For those who prefer to code their own templates, or have someone do it for them, Magento's structure makes it easy to implement custom designs.
There’s a limited selection of free themes on Shopify, but if you’re willing to pay for a premium theme, you can get some really nice designs that will make your store stand out.
Unlike Magento and WooCommerce, with Shopify you do not have access to the source code. That means you cannot modify it if you want to code something that requires you to change the core of Shopify. That being said, it is very, very seldom that a company has requirements like that. While you can edit the theme code, it may make the webshop ineligible for automatic upgrades.
If you're looking for a platform that gives you complete control of your webshop, then Shopify isn't the best choice for you.
With WooCommerce, you can use many of the same themes that are also available for WordPress. It also has its own marketplace where you can purchase themes designed specifically for use with your ecommerce store.
Third-party extensions or plugins
Businesses have complex needs, and it's not always possible to find a platform that meets all of those requirements out of the box.
There’s a huge number of Magento extensions that you can choose from, ranging from simple functionalities like different payment gateways to more advanced functionalities such as accounting software integration and personalized recommendations for customers.
The flexibility of Magento makes it a good fit for ecommerce companies that use many different tools or have complicated workflows. Magento's open-source design means that there are virtually no limits to the types of integrations that can be built.
You can access a wide range of apps (or extensions) from the Shopify App Store. This includes apps for marketing, sales channels, store management, accounting, shipping and more. There are free and paid options – many of the most popular apps are free to use.
There are thousands of plugins in the WordPress plugin repository, most of them free. This is because WooCommerce is open source and its code can be edited to your heart's content. There are also plenty of third-party developers creating premium plugins for WooCommerce and selling them on their own sites.
You probably use several different systems in your business to supplement your ecommerce strategy — ERP, PIM, CRM, point-of-sale for physical stores, inventory management, and more. For a smoother workflow and better user experience, all these systems need to be integrated with your ecommerce site.
Magento integrates heavily with other platforms, making it relatively easy to create a seamless experience for your customers. In addition, Magento has a strong community which can help new users find solutions to problems with third-party integrations.
While there are a lot of integrations available through extensions, you may still need to hire a developer to do some technical configurations.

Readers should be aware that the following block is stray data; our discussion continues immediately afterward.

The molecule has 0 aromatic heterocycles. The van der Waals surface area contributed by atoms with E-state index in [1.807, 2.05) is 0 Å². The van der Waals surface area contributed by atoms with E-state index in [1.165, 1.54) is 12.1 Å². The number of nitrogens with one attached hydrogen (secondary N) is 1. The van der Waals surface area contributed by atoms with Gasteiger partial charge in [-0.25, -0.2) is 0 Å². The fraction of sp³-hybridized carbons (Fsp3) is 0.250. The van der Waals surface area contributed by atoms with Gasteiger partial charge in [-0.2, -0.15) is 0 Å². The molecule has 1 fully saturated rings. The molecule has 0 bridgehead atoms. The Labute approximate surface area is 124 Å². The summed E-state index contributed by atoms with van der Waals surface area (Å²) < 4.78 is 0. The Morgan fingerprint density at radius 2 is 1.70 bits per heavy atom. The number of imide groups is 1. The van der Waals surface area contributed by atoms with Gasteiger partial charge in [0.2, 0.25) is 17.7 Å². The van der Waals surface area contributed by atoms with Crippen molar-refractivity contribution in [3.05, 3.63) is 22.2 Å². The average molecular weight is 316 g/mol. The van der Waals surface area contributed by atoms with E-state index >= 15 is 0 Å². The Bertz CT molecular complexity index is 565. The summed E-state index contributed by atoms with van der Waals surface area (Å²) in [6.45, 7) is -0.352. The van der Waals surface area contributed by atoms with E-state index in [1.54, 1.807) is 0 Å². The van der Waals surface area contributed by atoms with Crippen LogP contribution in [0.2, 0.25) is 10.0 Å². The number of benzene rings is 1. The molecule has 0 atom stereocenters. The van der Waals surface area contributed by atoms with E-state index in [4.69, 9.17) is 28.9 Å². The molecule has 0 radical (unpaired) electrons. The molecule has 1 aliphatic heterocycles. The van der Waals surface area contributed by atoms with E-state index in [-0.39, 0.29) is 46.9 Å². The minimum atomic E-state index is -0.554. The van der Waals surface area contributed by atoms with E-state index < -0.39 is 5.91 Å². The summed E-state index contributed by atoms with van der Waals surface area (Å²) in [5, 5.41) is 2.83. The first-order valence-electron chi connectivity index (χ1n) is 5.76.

Shopify is a hosted solution and as such it's not possible to install software on the server. However, this doesn't mean that there aren't any customization options. Shopify offers a simple, clean API and extensive documentation to help developers get their apps up and running quickly.
WooCommerce also offers native integrations using its API. This makes it easier for you to utilize all the software you need for your business without having to worry about how they will integrate together.
One of the most important aspects of running an online store is product management. The better you can organize and display your products, the easier it will be for shoppers to find and purchase them.
If your main focus is product management, Magento is a strong contender. The amount of products you can include and the categories they can be organized into are essentially limitless. You can also schedule products to go live at a specific time, which can help prepare for an upcoming sales event or new product release. You can even set up special pricing for loyal visitors based on discount codes or accounts they create on your site.
Shopify has both basic product management options as well as more advanced ones. Shopify doesn't limit how many products you can add to your Shopify store, even on their basic plan. Thus, Shopify is suitable for a variety of online merchants from small to large scale enterprises.
WooCommerce is suitable for small to medium businesses who do not have a large number of SKUs but still want to take advantage of WordPress's content and blog features.
Marketing and SEO
Digital marketing and SEO are essential aspects of your business. No matter how optimized your store is, you still won’t get sales if customers don’t find their way to your shop. Here’s how the three platforms support your marketing strategy.
Adobe Commerce (previously Magento Enterprise, Magento’s paid and hosted version) has built-in marketing tools that allow you to create and manage coupon codes, up-sell and cross-sell products, and set up email campaigns. You can also integrate your Magento store with Google AdWords, Google Analytics, and Facebook.
Magento is built with SEO in mind from the ground up. It makes it easy to add page titles, descriptions, and URLs for all products, categories, and other pages on your site. Magento will automatically generate the URLs and titles in accordance with your store settings. It also provides you with powerful tools to control duplicate content issues and uses canonical tags throughout the site by default.